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CitroŽn XM 

Sales of CitroŽn's CX had been in decline for some years and the decision was taken to design its replacement in conjunction with Peugeot's new top of the range model, the 605. This meant employing a common floor pan, engines and transmissions as was the case for the CitroŽn BX and the Peugeot 405. The body style and the suspension were to be pure, unadulterated CitroŽn.

The father of the new car was Marc Deschamps, a designer who had left Bertone to go to Heuliez Torino, the Italian subsidiary of the French company Heuliez. He drew the first sketches of the new project which was given the code names V-80 to Y-30 A number of design studies were undertaken and eventually approval was given to that proposed by Bertone.

The striking visual identity of the new car, in an era when most cars are beginning to look similar to one another, was achieved by creating a band of light around the car, comprising an enormous glass area - with no less than thirteen individual sheets of glass. 

In traditional big CitroŽn style, there is a large front overhang and minimal tail overhang. Unusually, the rear wheels are fully exposed although some of the prototypes had them partially covered by the rear wings. The XM's shape is not only elegant and practical, it is also extremely aerodynamic, achieving a Cd factor of only 0.28.

The XM was the first vehicle to be fitted with Hydractive suspension ; a refinement of CitroŽn's well established Hydropneumatic suspension first launched on the 15 CV H of 1952. The XM employs two additional spheres that can be switched in or out of circuit to vary the degree of softness. Sensors attached to the steering, accelerator pedal, brakes, vehicle body and gearbox are connected to a computer that continuously varies the both the suspension spring rates and damping to provide a soft ride for comfort and a taut ride for handling and road holding. A switch enables the driver to leave the computer to its own devices or to offer a firmer `sports' setting.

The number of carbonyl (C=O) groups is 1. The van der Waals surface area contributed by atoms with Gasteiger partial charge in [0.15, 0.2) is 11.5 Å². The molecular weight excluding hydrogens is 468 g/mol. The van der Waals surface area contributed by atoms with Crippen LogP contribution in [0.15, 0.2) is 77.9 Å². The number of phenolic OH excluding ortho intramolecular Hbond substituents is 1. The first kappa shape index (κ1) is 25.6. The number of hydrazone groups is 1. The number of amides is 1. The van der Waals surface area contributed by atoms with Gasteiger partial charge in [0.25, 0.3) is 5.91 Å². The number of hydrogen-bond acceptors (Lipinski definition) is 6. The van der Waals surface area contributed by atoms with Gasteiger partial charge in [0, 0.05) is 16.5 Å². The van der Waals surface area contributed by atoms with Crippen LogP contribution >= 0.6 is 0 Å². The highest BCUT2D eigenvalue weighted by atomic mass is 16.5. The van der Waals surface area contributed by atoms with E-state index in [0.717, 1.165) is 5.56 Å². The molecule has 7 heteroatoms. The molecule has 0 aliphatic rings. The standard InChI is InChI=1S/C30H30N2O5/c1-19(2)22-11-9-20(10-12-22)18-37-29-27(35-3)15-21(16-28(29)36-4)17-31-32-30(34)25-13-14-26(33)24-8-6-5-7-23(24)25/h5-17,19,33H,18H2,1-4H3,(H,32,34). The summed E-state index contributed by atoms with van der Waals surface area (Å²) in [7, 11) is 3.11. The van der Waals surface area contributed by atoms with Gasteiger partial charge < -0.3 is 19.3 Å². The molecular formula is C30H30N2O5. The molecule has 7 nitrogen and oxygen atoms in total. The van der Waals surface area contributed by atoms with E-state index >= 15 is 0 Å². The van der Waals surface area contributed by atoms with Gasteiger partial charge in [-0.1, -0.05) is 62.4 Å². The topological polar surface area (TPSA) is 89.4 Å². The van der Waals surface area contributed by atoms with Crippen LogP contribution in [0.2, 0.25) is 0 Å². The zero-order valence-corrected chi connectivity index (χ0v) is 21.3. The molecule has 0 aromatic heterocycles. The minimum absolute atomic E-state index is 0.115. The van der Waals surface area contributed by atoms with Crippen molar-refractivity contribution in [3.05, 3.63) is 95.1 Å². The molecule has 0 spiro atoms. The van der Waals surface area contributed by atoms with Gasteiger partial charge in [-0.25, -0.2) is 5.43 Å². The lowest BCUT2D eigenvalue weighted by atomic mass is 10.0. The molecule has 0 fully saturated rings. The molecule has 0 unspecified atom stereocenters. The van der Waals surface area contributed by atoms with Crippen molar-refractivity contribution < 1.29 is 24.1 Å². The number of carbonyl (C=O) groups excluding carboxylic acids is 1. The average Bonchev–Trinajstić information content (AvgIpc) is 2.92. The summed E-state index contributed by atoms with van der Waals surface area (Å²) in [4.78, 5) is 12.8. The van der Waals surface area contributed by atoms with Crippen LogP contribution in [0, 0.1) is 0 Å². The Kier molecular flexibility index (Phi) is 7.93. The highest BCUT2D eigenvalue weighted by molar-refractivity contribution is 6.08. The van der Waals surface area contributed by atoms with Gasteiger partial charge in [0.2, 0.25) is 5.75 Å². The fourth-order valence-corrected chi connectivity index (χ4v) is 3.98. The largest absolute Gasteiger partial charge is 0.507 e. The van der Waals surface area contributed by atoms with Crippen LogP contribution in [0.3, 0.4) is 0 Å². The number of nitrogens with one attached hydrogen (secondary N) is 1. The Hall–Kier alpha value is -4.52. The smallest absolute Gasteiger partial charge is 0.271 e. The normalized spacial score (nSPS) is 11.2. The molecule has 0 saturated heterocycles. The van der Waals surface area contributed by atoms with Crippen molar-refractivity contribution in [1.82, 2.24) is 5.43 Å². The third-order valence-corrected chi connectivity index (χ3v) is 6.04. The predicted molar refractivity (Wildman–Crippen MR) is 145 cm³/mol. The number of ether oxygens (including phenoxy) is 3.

The XM was put on sale on 23 May 1989 and was built at the Rennes factory in Brittany. Initially, it was available in three versions, two 2 litre, fuel injection versions and one V6 3 litre. In 1990, a new, simplified model was introduced with a carburettor version of the 2 litre and two diesels, a normally aspirated and a turbocharged version. Three trim variants were offered - Sťduction, Harmonie and Ambiance.
In 1991, a new 24 valve version of the V6 was offered and in 1992, a Break or estate car was launched.
In 1993, the XM Turbo CT was launched and the trim variants were subtley altered, together with change of names from Sťduction and Harmonie to Sensation and Prťsence. 

Original XM dashboard

A new trim called Exclusive was also launched. In 1993, the car was fitted with Hydractive II suspension as pioneered on the Xantia. In 1995, the XM nose was lightly restyled, the dashboard was reworked and the chevrons migrated to their rightful place in the centre of the grill.

The XM was intended to spearhead PSA's return to the North American market and was designed to comply with US Federal safety standards. It was felt that a three box, traditional saloon would sell better than the two box hatchback in this market and design studies were undertaken.

© 1997 Julian Marsh